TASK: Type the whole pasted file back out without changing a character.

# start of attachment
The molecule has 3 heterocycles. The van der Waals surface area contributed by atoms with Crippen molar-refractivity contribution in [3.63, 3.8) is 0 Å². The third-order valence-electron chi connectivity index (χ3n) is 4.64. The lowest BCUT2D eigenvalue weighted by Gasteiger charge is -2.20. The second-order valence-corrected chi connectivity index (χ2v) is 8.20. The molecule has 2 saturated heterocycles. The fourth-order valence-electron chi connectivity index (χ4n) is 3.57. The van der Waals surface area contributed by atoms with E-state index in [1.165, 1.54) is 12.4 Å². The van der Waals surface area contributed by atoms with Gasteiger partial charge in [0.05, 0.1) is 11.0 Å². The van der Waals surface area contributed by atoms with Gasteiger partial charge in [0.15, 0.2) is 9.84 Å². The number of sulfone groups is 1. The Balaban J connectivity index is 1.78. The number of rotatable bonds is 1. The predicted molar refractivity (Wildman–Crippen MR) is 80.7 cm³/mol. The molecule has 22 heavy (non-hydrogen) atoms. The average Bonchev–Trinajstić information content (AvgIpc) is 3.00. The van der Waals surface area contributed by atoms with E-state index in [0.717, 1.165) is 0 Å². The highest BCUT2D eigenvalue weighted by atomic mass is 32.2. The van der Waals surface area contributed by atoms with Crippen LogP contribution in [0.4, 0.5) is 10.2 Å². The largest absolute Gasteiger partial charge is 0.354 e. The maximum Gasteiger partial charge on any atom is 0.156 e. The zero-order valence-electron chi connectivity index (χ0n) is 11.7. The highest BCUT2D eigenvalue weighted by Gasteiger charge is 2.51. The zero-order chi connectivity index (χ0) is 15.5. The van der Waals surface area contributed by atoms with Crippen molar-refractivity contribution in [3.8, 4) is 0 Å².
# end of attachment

The molecule has 3 heterocycles. The van der Waals surface area contributed by atoms with Crippen molar-refractivity contribution in [3.63, 3.8) is 0 Å². The third-order valence-electron chi connectivity index (χ3n) is 4.64. The lowest BCUT2D eigenvalue weighted by Gasteiger charge is -2.20. The second-order valence-corrected chi connectivity index (χ2v) is 8.20. The molecule has 2 saturated heterocycles. The fourth-order valence-electron chi connectivity index (χ4n) is 3.57. The van der Waals surface area contributed by atoms with E-state index in [1.165, 1.54) is 12.4 Å². The van der Waals surface area contributed by atoms with Gasteiger partial charge in [0.05, 0.1) is 11.0 Å². The van der Waals surface area contributed by atoms with Gasteiger partial charge in [0.15, 0.2) is 9.84 Å². The number of sulfone groups is 1. The Balaban J connectivity index is 1.78. The number of rotatable bonds is 1. The predicted molar refractivity (Wildman–Crippen MR) is 80.7 cm³/mol. The molecule has 22 heavy (non-hydrogen) atoms. The average Bonchev–Trinajstić information content (AvgIpc) is 3.00. The van der Waals surface area contributed by atoms with E-state index in [0.717, 1.165) is 0 Å². The highest BCUT2D eigenvalue weighted by atomic mass is 32.2. The van der Waals surface area contributed by atoms with Crippen LogP contribution in [0.4, 0.5) is 10.2 Å². The largest absolute Gasteiger partial charge is 0.354 e. The maximum Gasteiger partial charge on any atom is 0.156 e. The zero-order valence-electron chi connectivity index (χ0n) is 11.7. The highest BCUT2D eigenvalue weighted by Gasteiger charge is 2.51. The zero-order chi connectivity index (χ0) is 15.5. The van der Waals surface area contributed by atoms with Crippen molar-refractivity contribution in [3.8, 4) is 0 Å².